Conductor Unbecoming: Portrait of the Artist as an Ugly Man

Shas may have turned corruption into a culture, but there are also those who turn culture into corruption.

Yossi Sarid
Yossi Sarid
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Conductor Valery Gergiev.
Conductor Valery Gergiev.Credit: Alex Levac
Yossi Sarid
Yossi Sarid

On January 11, the well-known conductor Valery Gergiev will visit Israel again. Under his baton, the Israel Philharmonic Orchestra will play two works by Dmitri Shostakovich, who himself struggled with the devil and overcame him. Gergiev, on the other hand, offered up his soul for sale, and Russian President Vladimir Putin bought and enjoyed it. Old friends from the dark days of Leningrad and the KGB are never parted. Vladi and Valery have traveled a long road together, each holding a stick in his hand.

We have sunken so far in our kingdoms of flora and fauna – with Faina Kirshenbaum and the stench of her Yisrael Beiteinu party – that we have not found time to follow the history of our esteemed guest.

Did you know that Gergiev was, last November, declared persona non grata at the Saar Music Festival in Germany? Did you know that protests have accompanied him wherever he performs – from the Metropolitan Opera in New York to the Barbican in London? And when he conducted Wagner’s “Ring Cycle,” the public stayed away? His appointment as musical director of the Munich Philharmonic has recently run into opposition, which forced him to publish a “clarification” in an attempt to remove the stain.

Not just one spot, actually – Gergiev supported last year’s Russian takeover of Crimea and the invasion of eastern Ukraine (where they shoot down passenger airliners, too). He was awarded a medal in separatist South Ossetia, which was torn from Georgia by force and whose sovereignty is only recognized by the Kremlin.

Not only this: Gergiev also condemned Pussy Riot, the feminist rock band whose members were thrown into a Siberian jail for the crime of insulting the dictator’s good name. And even more: He justified Russian anti-gay legislation, in order to prevent “danger to children.” And when Putin wanted to show Barack Obama who’s boss, Gergiev climbed every podium to do so.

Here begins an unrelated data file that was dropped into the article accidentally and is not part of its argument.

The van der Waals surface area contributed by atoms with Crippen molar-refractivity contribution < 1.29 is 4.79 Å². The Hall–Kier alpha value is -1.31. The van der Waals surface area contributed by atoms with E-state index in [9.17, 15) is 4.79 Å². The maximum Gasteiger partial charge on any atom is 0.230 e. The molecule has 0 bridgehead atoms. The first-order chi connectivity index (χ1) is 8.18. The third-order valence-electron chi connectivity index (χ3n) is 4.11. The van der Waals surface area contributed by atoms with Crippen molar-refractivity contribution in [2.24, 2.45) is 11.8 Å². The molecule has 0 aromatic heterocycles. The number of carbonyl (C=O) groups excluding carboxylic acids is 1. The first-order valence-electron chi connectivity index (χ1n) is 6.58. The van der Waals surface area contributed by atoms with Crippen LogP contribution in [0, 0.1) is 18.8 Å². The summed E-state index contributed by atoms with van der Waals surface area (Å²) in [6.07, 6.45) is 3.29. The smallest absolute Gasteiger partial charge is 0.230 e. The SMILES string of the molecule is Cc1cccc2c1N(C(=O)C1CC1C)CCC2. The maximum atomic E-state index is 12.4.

Putin has friends in Israel, too, with Yisrael Beiteinu leader Avigdor Lieberman his best friend. We can only hope this friendship is not unconditional and is linked merely by their mutual culture of government – the same values and ideas that allow them to purify such abominations as rigged elections and appointing family and friends. Maybe our foreign minister will be invited to the concert as a guest of honor.

You certainly must have noticed the joyous phenomenon: The children of the leaders of Yisrael Beiteinu – in particular their daughters – are especially successful young people, far ahead of others their age in attaining apartments and jobs. Faina and Sofa Landver – happy mothers; Lieberman – a proud father. How good it is to be branded with the Israel Cattle Breeders Association and the Dairy Board. Thanks to the parents who have brought us so far.

True, not in every case must a commander know every marginal detail about the edges of a local road of a remote regional council. But in most cases, the spirit of the commander is enough. And Putin’s spirit has reached all the way to Jerusalem via the Volga, with Lieberman the rainmaker in arid regions such as the Dead Sea and the Negev. It wasn’t because of their closeness that the leaders of the farming and laboring communities swallowed the vast ideological distances, but because of the rot. Can cobwebs be spun without a spider in their midst?

Last week, I wrote about Shas, which has turned corruption into a culture. This week, I am writing about those who have turned culture into corruption; about everyone who rents out their reputation to those in authority, and traffics in the sin. And in the creative classes – even more so. Don’t be an artistic muse for the government. There’s nothing uglier than the artist who sings so ingratiatingly.

But the tickets have already been bought, and you are sick of boycotts. You love the Philharmonic and its gala opening nights and bravos, which you come prepared for. And, besides, you’ve never heard of Alexei Navalny. But wait! Did I heard someone there, in the last row, shouting in protest?



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